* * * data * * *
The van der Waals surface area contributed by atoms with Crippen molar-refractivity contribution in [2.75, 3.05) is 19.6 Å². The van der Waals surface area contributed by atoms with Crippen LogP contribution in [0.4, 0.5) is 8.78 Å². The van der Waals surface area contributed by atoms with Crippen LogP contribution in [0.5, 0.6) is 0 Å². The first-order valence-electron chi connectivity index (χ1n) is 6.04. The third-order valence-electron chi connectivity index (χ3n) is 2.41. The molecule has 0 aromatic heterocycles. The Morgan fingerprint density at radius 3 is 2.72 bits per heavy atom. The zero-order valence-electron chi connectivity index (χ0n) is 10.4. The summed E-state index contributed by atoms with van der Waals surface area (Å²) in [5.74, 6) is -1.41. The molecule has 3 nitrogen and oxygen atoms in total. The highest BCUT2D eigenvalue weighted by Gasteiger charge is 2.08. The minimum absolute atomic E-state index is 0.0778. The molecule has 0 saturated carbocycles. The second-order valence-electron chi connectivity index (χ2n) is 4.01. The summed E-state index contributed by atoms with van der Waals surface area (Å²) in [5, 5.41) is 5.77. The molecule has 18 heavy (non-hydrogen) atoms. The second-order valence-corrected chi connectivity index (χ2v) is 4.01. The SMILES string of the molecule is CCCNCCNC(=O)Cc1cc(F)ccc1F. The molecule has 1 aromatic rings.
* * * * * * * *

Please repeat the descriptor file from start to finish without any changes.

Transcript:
The van der Waals surface area contributed by atoms with Crippen molar-refractivity contribution in [2.75, 3.05) is 19.6 Å². The van der Waals surface area contributed by atoms with Crippen LogP contribution in [0.4, 0.5) is 8.78 Å². The van der Waals surface area contributed by atoms with Crippen LogP contribution in [0.5, 0.6) is 0 Å². The first-order valence-electron chi connectivity index (χ1n) is 6.04. The third-order valence-electron chi connectivity index (χ3n) is 2.41. The molecule has 0 aromatic heterocycles. The Morgan fingerprint density at radius 3 is 2.72 bits per heavy atom. The zero-order valence-electron chi connectivity index (χ0n) is 10.4. The summed E-state index contributed by atoms with van der Waals surface area (Å²) in [5.74, 6) is -1.41. The molecule has 3 nitrogen and oxygen atoms in total. The highest BCUT2D eigenvalue weighted by Gasteiger charge is 2.08. The minimum absolute atomic E-state index is 0.0778. The molecule has 0 saturated carbocycles. The second-order valence-electron chi connectivity index (χ2n) is 4.01. The summed E-state index contributed by atoms with van der Waals surface area (Å²) in [5, 5.41) is 5.77. The molecule has 18 heavy (non-hydrogen) atoms. The second-order valence-corrected chi connectivity index (χ2v) is 4.01. The SMILES string of the molecule is CCCNCCNC(=O)Cc1cc(F)ccc1F. The molecule has 1 aromatic rings.